Like Hats and Belt Buckles, Indemnity Agreements in Texas Must be CONSPICUOUS

by Carlton Fields
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Picture of Peacock

It pays to be obvious, especially if you have a reputation for subtlety.

–Isaac Asimov

Earlier this month, the U.S. Court of Appeals for the Tenth Circuit held that Texas law allows an indemnity agreement to insulate a party from the consequences of its own, allegedly negligent conduct, but only if that feature of the agreement is disclosed conspicuously.  In Martin K. Eby Construction Co., Inc. v. Kellogg Brown  & Root, Inc., No. 13-3027 (10th Cir. Dec. 9, 2014), the disclosure was insufficiently ostentatious, and the agreement was unenforceable.  In that case, the would-be indemnitor also had an insurance policy, which covered additional parties whose liabilities the named insured had “assumed” in a “covered contract.”  But because the underlying indemnity agreement had been too unassuming, the Court held that no liability had been “assumed,” and coverage was unavailable.

We’ve Got You Covered

The case was brought by construction subcontractor Kellogg, Brown & Root (“KBR”), against its principal, Martin K. Eby Construction Company (“Eby”), and Eby’s insurer.   Eby was retained to build a water pipeline, and it subcontracted some of the work to KBR.  While building the pipeline, Eby accidentally hit a methanol pipeline, causing a leak that was not discovered until later.  When the owner of the methanol pipeline finally discovered the leak, it sued both Eby and KBR—in KBR’s case, for its allegedly wrongful failure to correct and/or disclose the damage.  Ultimately, Eby and KBR prevailed in the suit, but it cost KBR over $2,000,000 in fees and costs.

Luckily for KBR, its contract with Eby contained a broad indemnity agreement:  Eby promised to indemnify KBR for all claims, including attorneys’ fees and expenses, “directly or indirectly arising from or caused by or in connection with the performance for failure to perform any work” by Eby.  The Tenth Circuit expressly found that this language was broad enough to cover a claim against KBR for failing to correct a condition that Eby had created.  Luckier still, Eby was covered under a liability policy issued by Travelers, and that policy insured additional parties whose liabilities were “assumed” by Eby in a “covered contract.”

KBR, therefore, brought an action against both Eby and its insurer, to recover the fees and costs it had incurred in the underlying suit.  After the trial court granted summary judgment to the defendants, the Tenth Circuit—in what might have been a subtle hommage to the holiday season, or, perhaps, an effort to connect with the junior-high-school-science-teacher demographic, laid out the coverage issues in the form of a colorful bubble diagram:

Diagram from Martin K. Eby Construction Co., Inc. v. Kellogg Brown  & Root, Inc.

Can You Hear Me Now?

Unluckily for KBR, the district court held that Eby’s indemnity agreement was unenforceable, because it was not sufficiently CONSPICUOUS to pass muster under Texas’s law.  KBR appealed.

The Tenth Circuit explained that Texas law limits enforcement of indemnity agreements, under what has been deemed the “fair notice” rule, which was first enunciated in Dresser Indus., Inc. v. Page Petroleum, Inc., 853 SW. 2d 505, 508 (Tex. 1993).  Under the rule, any promise to indemnify a party for its own negligence must be BOTH (1) “expressly stated” AND (2) “CONSPICUOUS.”  A clause is considered CONSPICUOUS if it would attract the attention of a reasonable person.  Id.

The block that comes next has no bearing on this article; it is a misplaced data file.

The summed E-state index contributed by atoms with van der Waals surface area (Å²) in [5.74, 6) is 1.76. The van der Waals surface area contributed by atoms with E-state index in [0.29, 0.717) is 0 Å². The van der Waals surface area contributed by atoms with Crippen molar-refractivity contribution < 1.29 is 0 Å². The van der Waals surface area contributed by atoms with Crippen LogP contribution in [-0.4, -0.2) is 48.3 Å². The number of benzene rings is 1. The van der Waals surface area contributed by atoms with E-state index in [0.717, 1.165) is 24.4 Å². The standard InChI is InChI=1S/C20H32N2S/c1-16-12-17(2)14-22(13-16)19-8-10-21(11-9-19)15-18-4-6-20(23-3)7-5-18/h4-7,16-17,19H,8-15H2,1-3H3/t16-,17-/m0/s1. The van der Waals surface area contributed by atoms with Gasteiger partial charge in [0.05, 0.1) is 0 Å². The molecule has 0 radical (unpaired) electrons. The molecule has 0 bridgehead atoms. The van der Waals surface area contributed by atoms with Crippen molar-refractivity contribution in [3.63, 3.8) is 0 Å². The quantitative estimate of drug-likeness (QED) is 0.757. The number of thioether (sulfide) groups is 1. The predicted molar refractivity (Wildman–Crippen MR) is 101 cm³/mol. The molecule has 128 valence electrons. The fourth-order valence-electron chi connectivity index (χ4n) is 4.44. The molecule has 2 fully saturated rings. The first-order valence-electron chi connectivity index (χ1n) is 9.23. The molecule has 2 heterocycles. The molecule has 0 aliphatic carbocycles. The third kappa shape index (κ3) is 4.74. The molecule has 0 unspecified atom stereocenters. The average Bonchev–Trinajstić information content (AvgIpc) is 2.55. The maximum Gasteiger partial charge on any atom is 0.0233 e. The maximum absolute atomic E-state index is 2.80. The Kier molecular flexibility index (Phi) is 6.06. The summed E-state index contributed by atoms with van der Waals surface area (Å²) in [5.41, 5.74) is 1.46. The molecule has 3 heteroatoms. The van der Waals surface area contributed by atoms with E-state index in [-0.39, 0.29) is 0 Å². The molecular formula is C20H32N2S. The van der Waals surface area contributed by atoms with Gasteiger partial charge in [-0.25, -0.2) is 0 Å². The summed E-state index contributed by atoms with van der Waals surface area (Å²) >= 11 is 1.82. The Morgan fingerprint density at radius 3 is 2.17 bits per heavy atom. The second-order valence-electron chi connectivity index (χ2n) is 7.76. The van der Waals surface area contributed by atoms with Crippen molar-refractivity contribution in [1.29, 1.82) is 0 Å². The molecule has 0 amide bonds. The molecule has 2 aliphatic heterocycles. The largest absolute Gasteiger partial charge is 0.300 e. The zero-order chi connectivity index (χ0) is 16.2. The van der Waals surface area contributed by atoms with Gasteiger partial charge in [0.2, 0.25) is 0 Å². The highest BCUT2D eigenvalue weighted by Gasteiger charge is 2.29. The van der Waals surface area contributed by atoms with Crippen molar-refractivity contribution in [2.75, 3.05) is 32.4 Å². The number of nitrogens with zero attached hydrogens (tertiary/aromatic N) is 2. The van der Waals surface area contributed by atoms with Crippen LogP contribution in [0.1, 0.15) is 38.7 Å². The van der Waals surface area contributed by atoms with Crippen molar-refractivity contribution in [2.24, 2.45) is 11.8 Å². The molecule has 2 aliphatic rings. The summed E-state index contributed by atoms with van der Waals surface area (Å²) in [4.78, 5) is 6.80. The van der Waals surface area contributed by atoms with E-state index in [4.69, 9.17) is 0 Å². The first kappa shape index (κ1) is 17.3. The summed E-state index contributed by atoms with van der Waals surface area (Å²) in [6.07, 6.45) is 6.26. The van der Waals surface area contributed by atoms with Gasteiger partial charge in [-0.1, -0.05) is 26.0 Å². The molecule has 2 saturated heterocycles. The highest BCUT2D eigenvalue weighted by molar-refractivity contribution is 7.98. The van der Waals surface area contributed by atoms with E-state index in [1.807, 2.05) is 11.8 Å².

Examples from cases indicate that there are a number of ways to attract attention to a clause, such as different sized type, ALL CAPITAL LETTERS in a heading, and different colors.  The Tenth Circuit Court held that the method chosen by KBR—placing the clause in ordinary type on page 86 of a 197-page document, in a section of the agreement with the heading “Protection of Existing Structures and Facilities”—did not pass muster.

Moreover, after analyzing numerous Texas cases, the Court further held that the “fair notice” rule ALSO applies to agreements that purport to indemnity a party for its own intentional wrongdoing and for strict liability-type claims—such as the violations of federal and state environmental laws that had been asserted against KBR in the underlying case. The fact that the underlying case also asserted independent wrongful acts by Eby did not change this result; the fair notice rule applied, and the entire indemnification clause was thus unenforceable, regardless of whether it was also intended to indemnify KBR for Eby’s negligence.

No Tacit Assumption

But what about Eby’s insurer, Travelers, which KBR also named in the suit?  Given its holding that Eby owed no indemnity obligation to KBR, the Court had a simple, explanatory, full color, and CONSPICUOUS diagram to explain why Travelers was off the hook:

Diagram from Martin K. Eby Construction Co., Inc. v. Kellogg Brown  & Root, Inc.

As the Court concluded, if it ain’t CONSPICUOUS, “it was as if the indemnity promise had never been made.”

Image source: Mateusz Drogowski (Flickr)

DISCLAIMER: Because of the generality of this update, the information provided herein may not be applicable in all situations and should not be acted upon without specific legal advice based on particular situations.

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